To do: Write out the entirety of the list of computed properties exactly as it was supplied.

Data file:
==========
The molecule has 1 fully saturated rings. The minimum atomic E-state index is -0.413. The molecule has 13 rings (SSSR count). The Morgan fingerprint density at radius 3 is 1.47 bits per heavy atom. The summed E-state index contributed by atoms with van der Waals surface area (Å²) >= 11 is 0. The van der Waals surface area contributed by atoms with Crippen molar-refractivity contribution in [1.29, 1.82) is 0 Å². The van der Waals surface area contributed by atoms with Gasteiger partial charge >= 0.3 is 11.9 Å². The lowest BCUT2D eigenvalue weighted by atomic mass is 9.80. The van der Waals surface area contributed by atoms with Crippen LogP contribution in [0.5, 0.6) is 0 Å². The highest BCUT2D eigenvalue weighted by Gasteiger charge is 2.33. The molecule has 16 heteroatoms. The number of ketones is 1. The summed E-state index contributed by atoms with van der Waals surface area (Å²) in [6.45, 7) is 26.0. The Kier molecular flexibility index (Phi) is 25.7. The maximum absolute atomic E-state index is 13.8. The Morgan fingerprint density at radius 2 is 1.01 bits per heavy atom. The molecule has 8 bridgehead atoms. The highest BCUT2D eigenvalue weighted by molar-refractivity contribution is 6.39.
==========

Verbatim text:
The molecule has 1 fully saturated rings. The minimum atomic E-state index is -0.413. The molecule has 13 rings (SSSR count). The Morgan fingerprint density at radius 3 is 1.47 bits per heavy atom. The summed E-state index contributed by atoms with van der Waals surface area (Å²) >= 11 is 0. The van der Waals surface area contributed by atoms with Crippen molar-refractivity contribution in [1.29, 1.82) is 0 Å². The van der Waals surface area contributed by atoms with Gasteiger partial charge >= 0.3 is 11.9 Å². The lowest BCUT2D eigenvalue weighted by atomic mass is 9.80. The van der Waals surface area contributed by atoms with Crippen LogP contribution in [0.5, 0.6) is 0 Å². The highest BCUT2D eigenvalue weighted by Gasteiger charge is 2.33. The molecule has 16 heteroatoms. The number of ketones is 1. The summed E-state index contributed by atoms with van der Waals surface area (Å²) in [6.45, 7) is 26.0. The Kier molecular flexibility index (Phi) is 25.7. The maximum absolute atomic E-state index is 13.8. The Morgan fingerprint density at radius 2 is 1.01 bits per heavy atom. The molecule has 8 bridgehead atoms. The highest BCUT2D eigenvalue weighted by molar-refractivity contribution is 6.39.